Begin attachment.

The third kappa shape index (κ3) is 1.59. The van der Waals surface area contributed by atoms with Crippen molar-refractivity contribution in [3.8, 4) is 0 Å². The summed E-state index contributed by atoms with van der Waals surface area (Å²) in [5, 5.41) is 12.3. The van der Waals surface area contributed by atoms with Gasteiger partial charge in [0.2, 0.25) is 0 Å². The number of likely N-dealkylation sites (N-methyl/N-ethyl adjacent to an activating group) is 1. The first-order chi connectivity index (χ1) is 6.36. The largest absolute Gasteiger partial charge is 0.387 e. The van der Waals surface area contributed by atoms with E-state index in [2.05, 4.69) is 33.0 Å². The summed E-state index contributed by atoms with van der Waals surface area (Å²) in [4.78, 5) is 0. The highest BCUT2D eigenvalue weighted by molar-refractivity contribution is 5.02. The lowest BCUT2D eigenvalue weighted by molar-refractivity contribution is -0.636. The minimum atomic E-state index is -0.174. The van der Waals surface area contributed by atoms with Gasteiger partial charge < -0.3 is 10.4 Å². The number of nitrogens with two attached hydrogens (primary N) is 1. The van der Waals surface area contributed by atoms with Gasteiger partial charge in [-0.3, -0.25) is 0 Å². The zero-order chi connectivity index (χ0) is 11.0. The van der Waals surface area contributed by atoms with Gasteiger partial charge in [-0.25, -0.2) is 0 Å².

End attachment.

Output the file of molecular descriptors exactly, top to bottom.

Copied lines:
The third kappa shape index (κ3) is 1.59. The van der Waals surface area contributed by atoms with Crippen molar-refractivity contribution in [3.8, 4) is 0 Å². The summed E-state index contributed by atoms with van der Waals surface area (Å²) in [5, 5.41) is 12.3. The van der Waals surface area contributed by atoms with Gasteiger partial charge in [0.2, 0.25) is 0 Å². The number of likely N-dealkylation sites (N-methyl/N-ethyl adjacent to an activating group) is 1. The first-order chi connectivity index (χ1) is 6.36. The largest absolute Gasteiger partial charge is 0.387 e. The van der Waals surface area contributed by atoms with E-state index in [2.05, 4.69) is 33.0 Å². The summed E-state index contributed by atoms with van der Waals surface area (Å²) in [4.78, 5) is 0. The highest BCUT2D eigenvalue weighted by molar-refractivity contribution is 5.02. The lowest BCUT2D eigenvalue weighted by molar-refractivity contribution is -0.636. The minimum atomic E-state index is -0.174. The van der Waals surface area contributed by atoms with Gasteiger partial charge < -0.3 is 10.4 Å². The number of nitrogens with two attached hydrogens (primary N) is 1. The van der Waals surface area contributed by atoms with Gasteiger partial charge in [-0.3, -0.25) is 0 Å². The zero-order chi connectivity index (χ0) is 11.0. The van der Waals surface area contributed by atoms with Gasteiger partial charge in [-0.25, -0.2) is 0 Å².